PARIS, October 27 (RIA Novosti) - A Paris court has sentenced in absentia Arkady Gaidamak, an Israeli businessman of Soviet origin, to six years in prison for illegal arms deliveries to Angola, tax evasion and corruption.
His partner, French entrepreneur Pierre Falcone, was given six years and was taken into custody immediately. In 2003, Falcone was appointed Angola's representative to UNESCO, but in a case so serious, the court disregarded his partial diplomatic immunity. The trial began in October 2008.
According to investigators, during a civil war in Angola in the 1990s, the ruling regime in the African country planned to buy armaments in France but was denied. Then Angolan authorities asked Falcone to organize arms supplies.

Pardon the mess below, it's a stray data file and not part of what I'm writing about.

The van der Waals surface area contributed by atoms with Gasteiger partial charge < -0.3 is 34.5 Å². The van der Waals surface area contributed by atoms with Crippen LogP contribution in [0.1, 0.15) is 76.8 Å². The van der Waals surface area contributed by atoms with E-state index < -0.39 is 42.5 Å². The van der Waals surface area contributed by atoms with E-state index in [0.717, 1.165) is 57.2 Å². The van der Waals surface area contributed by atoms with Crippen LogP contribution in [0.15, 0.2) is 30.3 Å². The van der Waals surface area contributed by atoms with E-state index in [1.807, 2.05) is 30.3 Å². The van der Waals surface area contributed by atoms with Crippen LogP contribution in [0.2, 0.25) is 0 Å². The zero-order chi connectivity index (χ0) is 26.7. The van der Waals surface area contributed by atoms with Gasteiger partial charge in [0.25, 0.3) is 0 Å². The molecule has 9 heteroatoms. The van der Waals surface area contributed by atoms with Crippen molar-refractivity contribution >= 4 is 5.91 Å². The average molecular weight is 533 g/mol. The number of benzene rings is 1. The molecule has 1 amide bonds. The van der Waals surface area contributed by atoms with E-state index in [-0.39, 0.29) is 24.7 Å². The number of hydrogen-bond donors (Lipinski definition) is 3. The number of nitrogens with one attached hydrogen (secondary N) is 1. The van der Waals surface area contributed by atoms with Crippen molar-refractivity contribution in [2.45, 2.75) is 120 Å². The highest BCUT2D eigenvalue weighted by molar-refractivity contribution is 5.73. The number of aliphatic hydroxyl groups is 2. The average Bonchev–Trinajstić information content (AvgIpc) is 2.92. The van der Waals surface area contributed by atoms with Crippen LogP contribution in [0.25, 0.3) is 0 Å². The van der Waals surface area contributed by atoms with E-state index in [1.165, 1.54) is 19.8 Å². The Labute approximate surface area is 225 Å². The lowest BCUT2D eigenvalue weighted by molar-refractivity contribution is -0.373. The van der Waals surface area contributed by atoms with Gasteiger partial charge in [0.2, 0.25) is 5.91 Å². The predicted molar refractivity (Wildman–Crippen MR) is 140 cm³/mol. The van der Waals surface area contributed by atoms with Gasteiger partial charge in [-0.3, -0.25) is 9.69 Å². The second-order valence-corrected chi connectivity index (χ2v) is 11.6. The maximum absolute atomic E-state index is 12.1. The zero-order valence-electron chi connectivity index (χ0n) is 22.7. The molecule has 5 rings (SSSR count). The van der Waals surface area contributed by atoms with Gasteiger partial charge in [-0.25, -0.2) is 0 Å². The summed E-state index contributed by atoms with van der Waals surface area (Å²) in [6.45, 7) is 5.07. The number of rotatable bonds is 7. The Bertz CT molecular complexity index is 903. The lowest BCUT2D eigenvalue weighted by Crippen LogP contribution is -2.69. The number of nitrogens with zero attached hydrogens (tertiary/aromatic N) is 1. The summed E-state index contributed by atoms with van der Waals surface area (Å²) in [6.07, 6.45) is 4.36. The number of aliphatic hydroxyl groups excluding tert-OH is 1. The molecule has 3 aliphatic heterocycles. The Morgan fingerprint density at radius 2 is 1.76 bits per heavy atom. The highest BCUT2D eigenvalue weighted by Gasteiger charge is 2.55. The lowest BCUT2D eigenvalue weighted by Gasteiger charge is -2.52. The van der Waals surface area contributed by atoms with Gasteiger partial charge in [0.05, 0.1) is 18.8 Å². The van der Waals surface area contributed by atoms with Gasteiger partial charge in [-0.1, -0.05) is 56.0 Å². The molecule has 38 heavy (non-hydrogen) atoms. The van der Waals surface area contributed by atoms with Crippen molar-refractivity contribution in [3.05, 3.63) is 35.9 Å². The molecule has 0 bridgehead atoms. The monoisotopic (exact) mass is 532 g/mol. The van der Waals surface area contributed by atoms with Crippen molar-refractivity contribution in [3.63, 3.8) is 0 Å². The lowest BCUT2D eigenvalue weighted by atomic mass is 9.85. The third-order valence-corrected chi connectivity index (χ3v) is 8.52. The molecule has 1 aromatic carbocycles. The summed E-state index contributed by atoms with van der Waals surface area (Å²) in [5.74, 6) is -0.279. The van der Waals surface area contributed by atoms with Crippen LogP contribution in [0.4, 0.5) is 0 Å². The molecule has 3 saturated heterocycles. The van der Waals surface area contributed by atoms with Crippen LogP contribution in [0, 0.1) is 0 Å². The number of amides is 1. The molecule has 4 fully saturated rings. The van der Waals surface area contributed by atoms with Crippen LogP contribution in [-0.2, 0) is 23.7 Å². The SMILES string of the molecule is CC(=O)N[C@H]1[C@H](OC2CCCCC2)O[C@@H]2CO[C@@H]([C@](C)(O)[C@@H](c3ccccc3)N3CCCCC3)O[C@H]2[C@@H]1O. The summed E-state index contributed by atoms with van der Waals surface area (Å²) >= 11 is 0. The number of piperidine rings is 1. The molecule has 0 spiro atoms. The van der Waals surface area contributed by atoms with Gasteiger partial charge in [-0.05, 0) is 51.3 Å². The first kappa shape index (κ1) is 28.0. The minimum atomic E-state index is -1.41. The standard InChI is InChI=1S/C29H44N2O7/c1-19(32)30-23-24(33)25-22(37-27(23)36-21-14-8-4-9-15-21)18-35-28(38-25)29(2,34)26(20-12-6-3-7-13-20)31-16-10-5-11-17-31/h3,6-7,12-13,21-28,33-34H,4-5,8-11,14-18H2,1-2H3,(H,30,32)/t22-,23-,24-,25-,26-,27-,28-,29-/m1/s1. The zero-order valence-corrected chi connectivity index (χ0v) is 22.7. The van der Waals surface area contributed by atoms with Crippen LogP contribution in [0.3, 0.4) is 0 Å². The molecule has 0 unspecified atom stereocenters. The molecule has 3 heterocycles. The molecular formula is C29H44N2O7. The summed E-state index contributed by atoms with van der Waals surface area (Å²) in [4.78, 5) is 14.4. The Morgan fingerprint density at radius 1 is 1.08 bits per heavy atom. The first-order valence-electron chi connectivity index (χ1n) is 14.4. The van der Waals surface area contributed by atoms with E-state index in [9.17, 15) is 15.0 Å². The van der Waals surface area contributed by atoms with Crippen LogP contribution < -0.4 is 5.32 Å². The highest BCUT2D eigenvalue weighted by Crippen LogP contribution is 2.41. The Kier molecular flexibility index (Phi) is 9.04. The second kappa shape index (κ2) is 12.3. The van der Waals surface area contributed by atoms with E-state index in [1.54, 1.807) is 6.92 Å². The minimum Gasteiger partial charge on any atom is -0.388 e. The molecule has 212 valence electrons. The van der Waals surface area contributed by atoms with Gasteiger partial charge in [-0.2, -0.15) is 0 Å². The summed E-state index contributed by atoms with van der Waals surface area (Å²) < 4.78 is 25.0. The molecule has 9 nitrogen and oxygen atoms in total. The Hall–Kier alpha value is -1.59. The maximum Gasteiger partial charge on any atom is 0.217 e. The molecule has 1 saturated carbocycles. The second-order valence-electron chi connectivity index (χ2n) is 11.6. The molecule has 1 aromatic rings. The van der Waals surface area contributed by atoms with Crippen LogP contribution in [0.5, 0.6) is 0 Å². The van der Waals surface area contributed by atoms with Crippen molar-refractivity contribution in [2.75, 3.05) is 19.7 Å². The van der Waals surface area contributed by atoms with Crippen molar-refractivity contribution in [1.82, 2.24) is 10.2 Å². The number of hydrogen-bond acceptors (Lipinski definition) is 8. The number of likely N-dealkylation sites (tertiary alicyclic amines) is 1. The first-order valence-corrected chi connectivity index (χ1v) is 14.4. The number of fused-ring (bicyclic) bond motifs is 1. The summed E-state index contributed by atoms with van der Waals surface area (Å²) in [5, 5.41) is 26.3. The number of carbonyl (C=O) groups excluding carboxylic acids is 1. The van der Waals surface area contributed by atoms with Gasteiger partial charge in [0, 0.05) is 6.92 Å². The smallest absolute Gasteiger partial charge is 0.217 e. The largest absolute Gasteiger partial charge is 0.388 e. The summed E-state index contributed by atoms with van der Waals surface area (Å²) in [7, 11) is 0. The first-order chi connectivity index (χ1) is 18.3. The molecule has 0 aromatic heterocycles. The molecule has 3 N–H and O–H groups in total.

Falcone and Gaidamak were found guilty of organizing arms deliveries from Eastern Europe with a total worth of $790 million. The supplies included 150,000 artillery shells, 12 helicopters, six warships, 420 tanks and 170,000 antipersonnel mines.
According to France Press, Gaidamak and Falcone did not deny supplying arms but insisted they were legal as armaments reached Angola bypassing France. The two men's lawyers cited French Defense Minister Herve Morin's letter of last summer saying "the trade did not require permission."
Gaidamak has never attended a court session in the case that the French press calls "Angolagate." In all, 42 people stood trial, including former French interior minister Charles Pasqua and Jean-Christophe Mitterrand, the son of late French president Francois Mitterrand.
Pasqua was sentenced to three years in prison with a two-year suspension, and Mitterrand received a two-year suspended sentence. Mitterrand and Pasqua were also fined $555,000 and $150,000 respectively.